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CMU student Elizabeth O’Donnell uses poetry to explore science.

Blending art and science at CMU

Elizabeth O’Donnell uses poetry to explore scientific concepts in a new way

Contact: Ari Harris

On Mars there is a merry-go-round,
Carnival music cast into ether to scatter through the asteroid belt.

There are probably fireworks on Neptune
Set to the solar system’s intergalactic anthem.

Several stars away, a few light year blinks,
A thoughtful ear might hear a car crash, the dislocation of a shoulder.

Hubble, aging in ancient expanse, no doubt squints.
She struggles to focus, senile metal heaving in its last orbits.

— Excerpt from “Space in Sound,” a poem CMU student Elizabeth O’Donnell created using poetry prompts she designed to help high school students explore science and nature.

Are you left-brained or right-brained? Do you focus on facts or explore abstracts? Would you rather conduct an experiment or write a poem?

Growing up, Central Michigan University senior Elizabeth O’Donnell struggled to answer those questions.

“In high school, there’s an expectation that you’ll fit into one group or another or that you have to be just one sort of person. Coming to CMU allowed me to pursue the things that made me the happiest even if they didn’t seem to go together,” she said.

The poet, self-described science nerd and future teacher developed a way to use her love of language to help high school students explore challenging scientific concepts.

Artist, scientist or both?

O’Donnell fell in love with science in elementary school. She liked to visit the hands-on science museum near her hometown of Boyne City, Michigan, and to spend time outdoors learning about nature.

“I was obsessed with the beauty I found. I’d see iridescent colors on the inside of a shell and want to know what made it possible. I wanted to learn the science behind it,” she said.

When she got to high school, an inspiring teacher led her to pursue a career as a science teacher. She received a full-tuition Centralis scholarship and came to CMU to study secondary education with a concentration in integrated science and chemistry.

But then she fell in love with the language of poetry.

As a sophomore, O’Donnell enrolled in a creative writing class with English language and literature faculty member Robert Fanning. He encouraged her to explore her talents for writing and connected her with poets who were combining elements of science in their work. She was hooked immediately.

“Science is the foundation of everything in our world, and there is something almost spiritual about the aesthetics of science. Being a part of the Honors Program gave me the time and resources to explore that idea more deeply,” O’Donnell said.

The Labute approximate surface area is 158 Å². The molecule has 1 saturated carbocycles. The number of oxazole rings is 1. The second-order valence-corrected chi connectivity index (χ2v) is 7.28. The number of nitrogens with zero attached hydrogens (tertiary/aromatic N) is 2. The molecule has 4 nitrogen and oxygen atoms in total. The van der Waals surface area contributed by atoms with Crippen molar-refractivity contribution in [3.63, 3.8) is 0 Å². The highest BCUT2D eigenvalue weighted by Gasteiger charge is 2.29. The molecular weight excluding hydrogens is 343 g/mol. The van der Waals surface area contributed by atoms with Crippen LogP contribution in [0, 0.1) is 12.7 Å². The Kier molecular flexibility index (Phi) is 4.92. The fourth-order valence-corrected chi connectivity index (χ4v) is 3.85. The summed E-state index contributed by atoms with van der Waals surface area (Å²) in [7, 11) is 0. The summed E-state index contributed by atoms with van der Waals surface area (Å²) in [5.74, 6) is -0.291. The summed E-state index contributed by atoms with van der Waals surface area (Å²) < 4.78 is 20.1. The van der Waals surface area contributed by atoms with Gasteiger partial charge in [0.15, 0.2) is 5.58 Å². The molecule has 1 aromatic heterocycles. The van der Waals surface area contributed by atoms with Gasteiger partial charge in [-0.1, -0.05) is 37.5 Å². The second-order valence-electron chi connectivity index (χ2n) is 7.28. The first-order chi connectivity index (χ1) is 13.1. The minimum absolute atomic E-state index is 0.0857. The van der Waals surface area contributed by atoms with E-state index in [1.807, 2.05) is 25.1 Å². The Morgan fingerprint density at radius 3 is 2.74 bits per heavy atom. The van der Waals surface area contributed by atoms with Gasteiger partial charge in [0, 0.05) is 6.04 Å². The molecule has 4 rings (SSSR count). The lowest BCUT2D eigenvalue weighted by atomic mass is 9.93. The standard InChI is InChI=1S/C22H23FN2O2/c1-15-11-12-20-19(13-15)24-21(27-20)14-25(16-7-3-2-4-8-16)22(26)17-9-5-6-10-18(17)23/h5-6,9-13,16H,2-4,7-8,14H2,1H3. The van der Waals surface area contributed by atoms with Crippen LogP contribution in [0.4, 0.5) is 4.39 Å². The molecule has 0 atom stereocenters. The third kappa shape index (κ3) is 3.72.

She joined Wordhammer and the Poets Collective, two registered student organizations focused on poetry, which surrounded her with a new community of like-minded writers. She submitted poems to CMU publications such as the Central Review and the Temenos Journal.

O’Donnell grew in confidence and skill and served as the first student poet of the 2018 Wellspring Literary Series. The poetry reading series, founded and facilitated by Fanning and co-sponsored by Art Reach of Mid Michigan, allowed O’Donnell to share the stage with award-winning poet Marc Hudson.

“Performing in front of an audience is an incredible experience, and it’s an honor to take the stage and open for a published poet,” she said.

Bringing two worlds together

O’Donnell realized that the combination of challenging scientific concepts with poetry might help other students.

“Writing about space through poetry allows me to take a huge, mind-blowing concept and translate it into something more relatable through words and images. If we can help young students approach those ideas in a way that feels more comfortable to them, they will be more interested in studying science,” she said.

Working with Fanning, O’Donnell developed a series of creative prompts to encourage children to think about challenging scientific ideas through words and images. She reached back to her high school science teacher and arranged to lead his current students through an exercise to help them think differently about the human circulatory system.

The idea was a success, and O’Donnell plans to use the prompts again in her student teaching this spring.

“As a teacher, my job in the classroom is to help my students connect with the concepts I’m sharing. Being able to connect to the things the student likes establishes a common ground to explore those concepts.”

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